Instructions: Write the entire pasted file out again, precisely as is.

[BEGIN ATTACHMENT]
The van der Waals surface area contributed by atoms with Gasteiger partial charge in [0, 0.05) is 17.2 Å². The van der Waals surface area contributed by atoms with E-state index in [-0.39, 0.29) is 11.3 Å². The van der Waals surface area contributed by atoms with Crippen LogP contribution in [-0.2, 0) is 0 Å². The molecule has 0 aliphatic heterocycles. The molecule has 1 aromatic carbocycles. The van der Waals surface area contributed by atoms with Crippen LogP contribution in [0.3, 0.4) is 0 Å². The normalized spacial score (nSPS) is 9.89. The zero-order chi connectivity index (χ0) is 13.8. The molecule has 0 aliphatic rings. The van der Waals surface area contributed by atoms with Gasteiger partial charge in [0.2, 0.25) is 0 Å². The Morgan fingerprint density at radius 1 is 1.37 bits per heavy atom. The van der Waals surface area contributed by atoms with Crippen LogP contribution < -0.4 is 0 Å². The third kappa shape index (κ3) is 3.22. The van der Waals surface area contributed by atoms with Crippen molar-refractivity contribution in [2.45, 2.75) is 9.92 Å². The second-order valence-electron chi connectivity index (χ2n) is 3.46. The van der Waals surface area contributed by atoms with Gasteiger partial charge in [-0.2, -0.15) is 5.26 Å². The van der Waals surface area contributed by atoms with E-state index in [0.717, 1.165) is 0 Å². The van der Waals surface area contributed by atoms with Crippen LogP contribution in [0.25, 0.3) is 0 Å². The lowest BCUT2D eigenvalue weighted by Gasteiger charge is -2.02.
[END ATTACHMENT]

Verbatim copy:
The van der Waals surface area contributed by atoms with Gasteiger partial charge in [0, 0.05) is 17.2 Å². The van der Waals surface area contributed by atoms with E-state index in [-0.39, 0.29) is 11.3 Å². The van der Waals surface area contributed by atoms with Crippen LogP contribution in [-0.2, 0) is 0 Å². The molecule has 0 aliphatic heterocycles. The molecule has 1 aromatic carbocycles. The van der Waals surface area contributed by atoms with Crippen LogP contribution in [0.3, 0.4) is 0 Å². The normalized spacial score (nSPS) is 9.89. The zero-order chi connectivity index (χ0) is 13.8. The molecule has 0 aliphatic rings. The van der Waals surface area contributed by atoms with Gasteiger partial charge in [0.2, 0.25) is 0 Å². The Morgan fingerprint density at radius 1 is 1.37 bits per heavy atom. The van der Waals surface area contributed by atoms with Crippen LogP contribution < -0.4 is 0 Å². The third kappa shape index (κ3) is 3.22. The van der Waals surface area contributed by atoms with Crippen molar-refractivity contribution in [2.45, 2.75) is 9.92 Å². The second-order valence-electron chi connectivity index (χ2n) is 3.46. The van der Waals surface area contributed by atoms with Gasteiger partial charge in [-0.2, -0.15) is 5.26 Å². The van der Waals surface area contributed by atoms with E-state index in [0.717, 1.165) is 0 Å². The van der Waals surface area contributed by atoms with Crippen LogP contribution in [0.25, 0.3) is 0 Å². The lowest BCUT2D eigenvalue weighted by Gasteiger charge is -2.02.